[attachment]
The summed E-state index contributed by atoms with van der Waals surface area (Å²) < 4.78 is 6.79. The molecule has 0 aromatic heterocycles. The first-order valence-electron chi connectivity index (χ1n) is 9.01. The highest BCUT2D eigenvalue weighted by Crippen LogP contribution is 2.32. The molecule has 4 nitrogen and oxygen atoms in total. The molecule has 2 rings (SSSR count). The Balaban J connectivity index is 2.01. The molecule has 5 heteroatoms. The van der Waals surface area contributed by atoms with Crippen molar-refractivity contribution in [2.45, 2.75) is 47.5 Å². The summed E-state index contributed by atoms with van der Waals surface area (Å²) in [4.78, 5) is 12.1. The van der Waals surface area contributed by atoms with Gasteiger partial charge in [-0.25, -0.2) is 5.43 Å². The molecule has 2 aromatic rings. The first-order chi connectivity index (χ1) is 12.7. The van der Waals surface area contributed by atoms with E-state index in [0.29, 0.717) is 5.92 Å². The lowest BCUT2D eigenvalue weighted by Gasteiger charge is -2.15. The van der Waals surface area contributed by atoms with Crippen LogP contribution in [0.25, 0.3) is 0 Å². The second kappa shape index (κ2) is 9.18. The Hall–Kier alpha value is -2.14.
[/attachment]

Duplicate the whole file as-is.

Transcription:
The summed E-state index contributed by atoms with van der Waals surface area (Å²) < 4.78 is 6.79. The molecule has 0 aromatic heterocycles. The first-order valence-electron chi connectivity index (χ1n) is 9.01. The highest BCUT2D eigenvalue weighted by Crippen LogP contribution is 2.32. The molecule has 4 nitrogen and oxygen atoms in total. The molecule has 2 rings (SSSR count). The Balaban J connectivity index is 2.01. The molecule has 5 heteroatoms. The van der Waals surface area contributed by atoms with Crippen molar-refractivity contribution in [2.45, 2.75) is 47.5 Å². The summed E-state index contributed by atoms with van der Waals surface area (Å²) in [4.78, 5) is 12.1. The van der Waals surface area contributed by atoms with Gasteiger partial charge in [-0.25, -0.2) is 5.43 Å². The molecule has 2 aromatic rings. The first-order chi connectivity index (χ1) is 12.7. The van der Waals surface area contributed by atoms with E-state index in [0.29, 0.717) is 5.92 Å². The lowest BCUT2D eigenvalue weighted by Gasteiger charge is -2.15. The van der Waals surface area contributed by atoms with Crippen LogP contribution in [0.25, 0.3) is 0 Å². The second kappa shape index (κ2) is 9.18. The Hall–Kier alpha value is -2.14.